The organization is not perfect, and will definitely evolve over time. So far I’ve found that abandoning screens and using only folders has reduced the friction between me and finding the app I want. I have only four apps that are not in a folder: the four in the dock, Safari, Mail, Twitter, and ByLine. While it is possible to put a folder in the dock, I thought that it seemed unnecessary. The whole point of the dock is quick access to your top four.

I am also a little disappointed with spotlight search. If you know the name of your app, it is easy enough to search for just that name, but searching for a folder name brings up nothing. It would be nice if Spotlight would list the apps in that folder. I have two folders with the word “Game” in their title, if Spotlight were really useful, typing “Game” would list the contents of both folders.

I absolutely love what folders has done for the overall feel of my iPod. I now have a single screen, with easy choices for launching the app I’m looking for. The folders hold four less apps than a screen, so there is less to look at in each one, reducing the time it takes to find what I’m looking for. Where I had informal organization for my apps before, I now have a more formal, named, organization in the folders.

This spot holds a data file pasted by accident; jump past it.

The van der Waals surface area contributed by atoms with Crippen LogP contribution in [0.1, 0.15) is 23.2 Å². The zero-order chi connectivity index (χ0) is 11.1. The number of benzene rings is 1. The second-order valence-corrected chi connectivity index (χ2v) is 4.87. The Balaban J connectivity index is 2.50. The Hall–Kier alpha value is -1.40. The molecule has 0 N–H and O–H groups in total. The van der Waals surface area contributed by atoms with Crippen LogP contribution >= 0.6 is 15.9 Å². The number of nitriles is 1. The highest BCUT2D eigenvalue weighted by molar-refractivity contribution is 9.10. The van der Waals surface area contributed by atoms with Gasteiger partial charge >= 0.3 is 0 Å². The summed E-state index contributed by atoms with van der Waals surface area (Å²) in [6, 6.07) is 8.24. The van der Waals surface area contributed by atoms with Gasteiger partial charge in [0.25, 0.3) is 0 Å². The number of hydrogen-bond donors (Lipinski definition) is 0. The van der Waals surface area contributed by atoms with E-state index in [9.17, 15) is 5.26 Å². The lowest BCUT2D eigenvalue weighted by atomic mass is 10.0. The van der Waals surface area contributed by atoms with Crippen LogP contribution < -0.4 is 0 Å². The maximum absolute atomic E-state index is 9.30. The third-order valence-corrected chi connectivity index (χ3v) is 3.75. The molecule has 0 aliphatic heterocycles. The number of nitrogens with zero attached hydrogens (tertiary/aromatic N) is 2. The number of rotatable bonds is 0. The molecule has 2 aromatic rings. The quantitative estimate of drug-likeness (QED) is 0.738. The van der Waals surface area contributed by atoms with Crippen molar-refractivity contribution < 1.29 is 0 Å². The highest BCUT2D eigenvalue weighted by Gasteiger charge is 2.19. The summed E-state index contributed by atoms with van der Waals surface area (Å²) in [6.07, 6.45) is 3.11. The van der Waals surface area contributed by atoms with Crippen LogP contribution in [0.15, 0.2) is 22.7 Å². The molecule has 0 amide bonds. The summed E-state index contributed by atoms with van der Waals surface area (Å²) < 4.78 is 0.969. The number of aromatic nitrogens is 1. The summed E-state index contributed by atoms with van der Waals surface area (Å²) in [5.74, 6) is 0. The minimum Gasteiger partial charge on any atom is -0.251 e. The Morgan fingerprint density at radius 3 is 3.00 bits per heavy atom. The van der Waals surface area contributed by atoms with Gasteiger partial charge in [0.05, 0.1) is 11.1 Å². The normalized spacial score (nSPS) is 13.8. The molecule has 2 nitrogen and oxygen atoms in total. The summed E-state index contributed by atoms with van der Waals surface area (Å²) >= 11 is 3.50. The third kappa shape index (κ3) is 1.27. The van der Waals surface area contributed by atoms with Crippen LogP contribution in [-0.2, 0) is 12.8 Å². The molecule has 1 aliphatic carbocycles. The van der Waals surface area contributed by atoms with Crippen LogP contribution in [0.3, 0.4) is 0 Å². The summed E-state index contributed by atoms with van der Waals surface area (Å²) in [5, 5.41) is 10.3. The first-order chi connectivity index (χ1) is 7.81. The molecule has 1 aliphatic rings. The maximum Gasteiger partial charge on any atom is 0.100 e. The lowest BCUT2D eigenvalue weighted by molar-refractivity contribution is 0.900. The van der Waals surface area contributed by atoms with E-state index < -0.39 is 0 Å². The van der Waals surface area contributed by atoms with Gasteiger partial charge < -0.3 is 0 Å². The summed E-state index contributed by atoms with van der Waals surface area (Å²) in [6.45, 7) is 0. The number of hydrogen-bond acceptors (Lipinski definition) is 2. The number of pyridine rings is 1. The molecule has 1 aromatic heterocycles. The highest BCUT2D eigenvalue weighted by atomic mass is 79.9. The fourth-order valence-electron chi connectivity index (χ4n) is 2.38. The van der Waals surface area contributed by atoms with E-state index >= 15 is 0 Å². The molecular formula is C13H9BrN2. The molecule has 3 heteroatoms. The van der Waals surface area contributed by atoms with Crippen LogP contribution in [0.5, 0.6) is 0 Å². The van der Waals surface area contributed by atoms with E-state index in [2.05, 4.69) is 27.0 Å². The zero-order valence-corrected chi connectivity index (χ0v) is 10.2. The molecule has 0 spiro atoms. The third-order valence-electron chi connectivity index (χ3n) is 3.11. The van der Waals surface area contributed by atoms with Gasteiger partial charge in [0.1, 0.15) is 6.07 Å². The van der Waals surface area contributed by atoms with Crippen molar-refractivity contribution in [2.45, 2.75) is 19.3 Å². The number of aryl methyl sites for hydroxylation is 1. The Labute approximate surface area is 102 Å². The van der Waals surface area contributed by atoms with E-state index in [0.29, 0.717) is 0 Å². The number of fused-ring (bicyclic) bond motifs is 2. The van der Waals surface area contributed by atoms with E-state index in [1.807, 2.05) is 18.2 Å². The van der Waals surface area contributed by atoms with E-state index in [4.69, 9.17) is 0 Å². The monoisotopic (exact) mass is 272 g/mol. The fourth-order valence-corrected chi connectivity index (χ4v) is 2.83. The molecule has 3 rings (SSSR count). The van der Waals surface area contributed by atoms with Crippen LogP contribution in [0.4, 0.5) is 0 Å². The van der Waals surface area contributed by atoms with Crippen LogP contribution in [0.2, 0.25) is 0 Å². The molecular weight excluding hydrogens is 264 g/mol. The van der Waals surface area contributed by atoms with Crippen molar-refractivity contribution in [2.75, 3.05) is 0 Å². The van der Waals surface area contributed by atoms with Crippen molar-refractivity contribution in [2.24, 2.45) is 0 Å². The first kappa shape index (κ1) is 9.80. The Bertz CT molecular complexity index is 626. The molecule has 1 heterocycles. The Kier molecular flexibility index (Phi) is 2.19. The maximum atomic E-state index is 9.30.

iOS 4 is a big update for users of newer generation iPods or iPhones. Fast task switching is the headline feature of this update, which owners of older devices miss out on. However, even for devices without as much power, the addition of folders (as well as a nice speed boost) make upgrading well worth the time.

Are you using the new Folders feature? How do you organize your apps?

31 Responses to “Organizing Apps in iOS 4”

  1. james braselton

    hi there forgot too mention the 64 gn ipid touch has 32 free space left when the 128 gb igame iphone comes out in 2012 i saw on the internet i think lots of people need folders

  2. james braselton

    hi there dose the ipad and ipid touch need folders too i have 32 gb iphone 4 and a 32 gb ipad and a 64 gb ipod touch i have soo many apps games i ran out of pages soo if o down load a app or game wont show up soo i am forced too use folders i have 182 apps games 2 avatar movies and a 165 songs and oh yes i still have a whopping 15.3 gb free space soo i need a lot of folders folders is must have if your app happy like me

  3. I used to be able to use the folders, i sent my ipod in because it stopped working, i just got the new one today and now i cant put my apps into folders. Why is that? Do i need to update it or something?